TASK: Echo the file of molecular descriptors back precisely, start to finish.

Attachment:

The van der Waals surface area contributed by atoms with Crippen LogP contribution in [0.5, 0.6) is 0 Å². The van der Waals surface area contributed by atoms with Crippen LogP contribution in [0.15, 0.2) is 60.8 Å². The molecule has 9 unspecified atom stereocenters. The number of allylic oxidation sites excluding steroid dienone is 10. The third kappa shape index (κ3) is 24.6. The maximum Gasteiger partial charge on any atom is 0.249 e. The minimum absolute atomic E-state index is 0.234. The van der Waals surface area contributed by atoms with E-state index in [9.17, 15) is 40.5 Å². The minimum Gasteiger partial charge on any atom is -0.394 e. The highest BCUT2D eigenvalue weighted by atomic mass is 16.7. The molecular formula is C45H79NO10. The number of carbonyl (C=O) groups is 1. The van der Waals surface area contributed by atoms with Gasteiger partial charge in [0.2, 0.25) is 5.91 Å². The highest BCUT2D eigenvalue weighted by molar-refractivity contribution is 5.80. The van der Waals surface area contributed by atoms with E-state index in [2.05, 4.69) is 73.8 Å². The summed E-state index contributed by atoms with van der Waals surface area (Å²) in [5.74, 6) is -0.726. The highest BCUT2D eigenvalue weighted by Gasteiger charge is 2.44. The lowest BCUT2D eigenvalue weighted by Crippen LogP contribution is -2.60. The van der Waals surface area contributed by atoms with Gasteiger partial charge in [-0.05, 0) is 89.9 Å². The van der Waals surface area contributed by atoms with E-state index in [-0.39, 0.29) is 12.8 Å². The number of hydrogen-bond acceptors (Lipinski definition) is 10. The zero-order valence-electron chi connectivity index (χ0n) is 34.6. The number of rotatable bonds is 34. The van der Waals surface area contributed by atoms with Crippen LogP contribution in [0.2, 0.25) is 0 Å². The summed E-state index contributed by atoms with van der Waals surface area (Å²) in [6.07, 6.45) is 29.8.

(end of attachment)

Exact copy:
The van der Waals surface area contributed by atoms with Crippen LogP contribution in [0.5, 0.6) is 0 Å². The van der Waals surface area contributed by atoms with Crippen LogP contribution in [0.15, 0.2) is 60.8 Å². The molecule has 9 unspecified atom stereocenters. The number of allylic oxidation sites excluding steroid dienone is 10. The third kappa shape index (κ3) is 24.6. The maximum Gasteiger partial charge on any atom is 0.249 e. The minimum absolute atomic E-state index is 0.234. The van der Waals surface area contributed by atoms with E-state index in [9.17, 15) is 40.5 Å². The minimum Gasteiger partial charge on any atom is -0.394 e. The highest BCUT2D eigenvalue weighted by atomic mass is 16.7. The molecular formula is C45H79NO10. The number of carbonyl (C=O) groups is 1. The van der Waals surface area contributed by atoms with Gasteiger partial charge in [0.2, 0.25) is 5.91 Å². The highest BCUT2D eigenvalue weighted by molar-refractivity contribution is 5.80. The van der Waals surface area contributed by atoms with E-state index in [2.05, 4.69) is 73.8 Å². The summed E-state index contributed by atoms with van der Waals surface area (Å²) in [5.74, 6) is -0.726. The highest BCUT2D eigenvalue weighted by Gasteiger charge is 2.44. The lowest BCUT2D eigenvalue weighted by Crippen LogP contribution is -2.60. The van der Waals surface area contributed by atoms with Gasteiger partial charge in [-0.05, 0) is 89.9 Å². The van der Waals surface area contributed by atoms with E-state index in [-0.39, 0.29) is 12.8 Å². The number of hydrogen-bond acceptors (Lipinski definition) is 10. The zero-order valence-electron chi connectivity index (χ0n) is 34.6. The number of rotatable bonds is 34. The van der Waals surface area contributed by atoms with Crippen LogP contribution in [0.2, 0.25) is 0 Å². The summed E-state index contributed by atoms with van der Waals surface area (Å²) in [6.07, 6.45) is 29.8.